‘Enshrined Incompetence’ in U.S. Nuclear Project Could Prompt Criminal Investigation
An investigation by the Post and Courier, based in Charleston, SC, has led to calls for a criminal inquiry into the conduct of two utilities that cancelled one of the few nuclear power plants still under construction in the United States earlier this year, and the now-bankrupt engineering company that was designing it.
Santee Cooper, South Carolina’s state-owned electric and water utility, along with private holding company SCANA Corporation, cancelled their plan to build two 1.1-gigwatt generators at the Virgil C. Summer Nuclear Station in July, after spending US$9 billion on an incomplete facility that was originally scheduled to begin producing power this year. The plant’s designer, Toshiba-owned Westinghouse Electric, filed for bankruptcy in March.
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In the first of two reports on the subject, the Post and Courier asserts that “Westinghouse and other contractors used unlicenced workers to design parts of [the] two nuclear reactors, a potentially criminal shortcut that raises fresh questions about why the multi-billion-dollar energy project failed.”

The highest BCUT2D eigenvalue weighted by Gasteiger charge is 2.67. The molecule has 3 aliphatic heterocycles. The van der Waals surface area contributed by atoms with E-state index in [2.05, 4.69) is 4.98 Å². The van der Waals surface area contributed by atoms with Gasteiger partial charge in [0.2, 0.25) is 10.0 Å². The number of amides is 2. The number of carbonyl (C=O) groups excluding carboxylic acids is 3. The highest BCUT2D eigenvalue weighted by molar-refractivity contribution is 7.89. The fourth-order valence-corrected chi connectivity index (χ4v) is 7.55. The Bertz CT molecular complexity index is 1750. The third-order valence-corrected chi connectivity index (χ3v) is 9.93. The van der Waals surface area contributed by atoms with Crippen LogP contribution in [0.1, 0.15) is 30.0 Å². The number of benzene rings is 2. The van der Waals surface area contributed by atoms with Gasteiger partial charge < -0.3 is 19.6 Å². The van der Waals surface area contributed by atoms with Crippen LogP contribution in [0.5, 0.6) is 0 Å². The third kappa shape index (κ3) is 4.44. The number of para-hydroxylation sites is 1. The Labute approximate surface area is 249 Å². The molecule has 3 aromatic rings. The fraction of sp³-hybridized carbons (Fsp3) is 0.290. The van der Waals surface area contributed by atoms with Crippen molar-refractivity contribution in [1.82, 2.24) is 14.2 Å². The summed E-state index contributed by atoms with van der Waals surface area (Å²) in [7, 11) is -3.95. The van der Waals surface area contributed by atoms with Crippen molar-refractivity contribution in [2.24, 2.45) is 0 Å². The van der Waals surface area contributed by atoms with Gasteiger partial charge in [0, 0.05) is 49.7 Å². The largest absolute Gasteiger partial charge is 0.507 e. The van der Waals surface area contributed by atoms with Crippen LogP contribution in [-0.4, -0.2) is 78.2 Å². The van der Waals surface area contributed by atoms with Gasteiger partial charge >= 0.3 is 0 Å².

Citing documents it obtained, the Charleston paper reports that unlicenced workers were allowed to craft blueprints and conduct complex engineering calculations “without having them vetted and approved by professional engineers,” contrary to state law.
“The practice contributed to thousands of design revisions, construction setbacks, schedule changes, and the ultimate demise of the reactors,” the paper notes. Professional engineers involved in the construction were left “questioning the entire construction process.”
“You literally can’t make up the errors that were propagated in this thing,” one project engineer told the paper. “It was beyond comprehension. They enshrined incompetence.”
Following the newspaper’s revelations, South Carolina Attorney General Alan Wilson and the state’s House of Representatives asked the State Law Enforcement Division to open a criminal investigation into the affair, the Post and Courier reports in a follow-up article.
“State law enforcement officials would investigate whether Westinghouse and SCANA violated the state’s engineering laws,” the outlet writes, citing a spokesperson for Wilson.
In appealing for an investigation, House Speaker Jay Lucas and members of a committee investigating the affair declared the collapse of the project was “a direct result of misrepresentation by SCANA and [its subsidiary] SCE&G,” and of possible “criminal fraud through the concealment of material information.”
“If, as we suspect, criminal activity exists at the root of the V.C. Summer disaster,” the legislators added, “it is imperative that it be discovered as quickly as possible, and that those responsible are held accountable for their actions.”